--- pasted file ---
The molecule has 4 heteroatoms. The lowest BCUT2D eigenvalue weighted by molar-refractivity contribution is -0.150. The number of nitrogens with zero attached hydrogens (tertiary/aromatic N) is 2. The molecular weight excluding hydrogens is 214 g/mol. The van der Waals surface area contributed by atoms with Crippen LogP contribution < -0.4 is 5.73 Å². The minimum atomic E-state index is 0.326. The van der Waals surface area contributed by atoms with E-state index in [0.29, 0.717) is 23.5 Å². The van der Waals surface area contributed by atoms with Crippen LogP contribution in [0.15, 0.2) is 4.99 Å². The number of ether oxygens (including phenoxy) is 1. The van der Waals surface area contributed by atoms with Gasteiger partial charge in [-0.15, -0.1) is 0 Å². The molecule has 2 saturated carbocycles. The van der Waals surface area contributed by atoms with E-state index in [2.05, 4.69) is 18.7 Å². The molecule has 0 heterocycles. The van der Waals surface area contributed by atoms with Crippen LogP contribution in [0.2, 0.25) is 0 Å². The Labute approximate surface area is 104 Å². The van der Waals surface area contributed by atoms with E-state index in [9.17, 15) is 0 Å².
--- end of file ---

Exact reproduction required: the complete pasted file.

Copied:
The molecule has 4 heteroatoms. The lowest BCUT2D eigenvalue weighted by molar-refractivity contribution is -0.150. The number of nitrogens with zero attached hydrogens (tertiary/aromatic N) is 2. The molecular weight excluding hydrogens is 214 g/mol. The van der Waals surface area contributed by atoms with Crippen LogP contribution < -0.4 is 5.73 Å². The minimum atomic E-state index is 0.326. The van der Waals surface area contributed by atoms with E-state index in [0.29, 0.717) is 23.5 Å². The van der Waals surface area contributed by atoms with Crippen LogP contribution in [0.15, 0.2) is 4.99 Å². The number of ether oxygens (including phenoxy) is 1. The van der Waals surface area contributed by atoms with Gasteiger partial charge in [-0.15, -0.1) is 0 Å². The molecule has 2 saturated carbocycles. The van der Waals surface area contributed by atoms with E-state index in [2.05, 4.69) is 18.7 Å². The molecule has 0 heterocycles. The van der Waals surface area contributed by atoms with Crippen LogP contribution in [0.2, 0.25) is 0 Å². The Labute approximate surface area is 104 Å². The van der Waals surface area contributed by atoms with E-state index in [9.17, 15) is 0 Å².